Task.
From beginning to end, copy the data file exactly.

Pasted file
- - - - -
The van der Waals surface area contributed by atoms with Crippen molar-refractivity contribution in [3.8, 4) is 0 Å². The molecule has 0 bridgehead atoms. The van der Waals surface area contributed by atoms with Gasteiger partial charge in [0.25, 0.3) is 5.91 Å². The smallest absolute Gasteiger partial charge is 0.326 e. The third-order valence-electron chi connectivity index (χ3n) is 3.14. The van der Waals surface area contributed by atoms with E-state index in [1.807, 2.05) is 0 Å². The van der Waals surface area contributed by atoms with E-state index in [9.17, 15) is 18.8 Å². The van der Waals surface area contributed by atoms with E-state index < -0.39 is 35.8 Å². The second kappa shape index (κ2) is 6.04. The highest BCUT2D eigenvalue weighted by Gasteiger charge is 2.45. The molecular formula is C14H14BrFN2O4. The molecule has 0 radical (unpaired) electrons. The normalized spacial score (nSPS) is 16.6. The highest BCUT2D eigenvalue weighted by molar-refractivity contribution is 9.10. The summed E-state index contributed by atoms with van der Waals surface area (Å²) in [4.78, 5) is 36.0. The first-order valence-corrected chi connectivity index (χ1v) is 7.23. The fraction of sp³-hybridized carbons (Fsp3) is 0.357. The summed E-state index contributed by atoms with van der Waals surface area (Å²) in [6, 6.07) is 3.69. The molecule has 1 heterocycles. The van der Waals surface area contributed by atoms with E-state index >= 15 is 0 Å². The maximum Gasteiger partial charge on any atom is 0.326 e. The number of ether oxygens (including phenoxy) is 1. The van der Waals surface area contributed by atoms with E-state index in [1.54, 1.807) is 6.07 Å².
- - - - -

The van der Waals surface area contributed by atoms with Crippen molar-refractivity contribution in [3.8, 4) is 0 Å². The molecule has 0 bridgehead atoms. The van der Waals surface area contributed by atoms with Gasteiger partial charge in [0.25, 0.3) is 5.91 Å². The smallest absolute Gasteiger partial charge is 0.326 e. The third-order valence-electron chi connectivity index (χ3n) is 3.14. The van der Waals surface area contributed by atoms with E-state index in [1.807, 2.05) is 0 Å². The van der Waals surface area contributed by atoms with E-state index in [9.17, 15) is 18.8 Å². The van der Waals surface area contributed by atoms with E-state index < -0.39 is 35.8 Å². The second kappa shape index (κ2) is 6.04. The highest BCUT2D eigenvalue weighted by Gasteiger charge is 2.45. The molecular formula is C14H14BrFN2O4. The molecule has 0 radical (unpaired) electrons. The normalized spacial score (nSPS) is 16.6. The highest BCUT2D eigenvalue weighted by molar-refractivity contribution is 9.10. The summed E-state index contributed by atoms with van der Waals surface area (Å²) in [4.78, 5) is 36.0. The first-order valence-corrected chi connectivity index (χ1v) is 7.23. The fraction of sp³-hybridized carbons (Fsp3) is 0.357. The summed E-state index contributed by atoms with van der Waals surface area (Å²) in [6, 6.07) is 3.69. The molecule has 1 heterocycles. The van der Waals surface area contributed by atoms with E-state index >= 15 is 0 Å². The maximum Gasteiger partial charge on any atom is 0.326 e. The number of ether oxygens (including phenoxy) is 1. The van der Waals surface area contributed by atoms with E-state index in [1.54, 1.807) is 6.07 Å².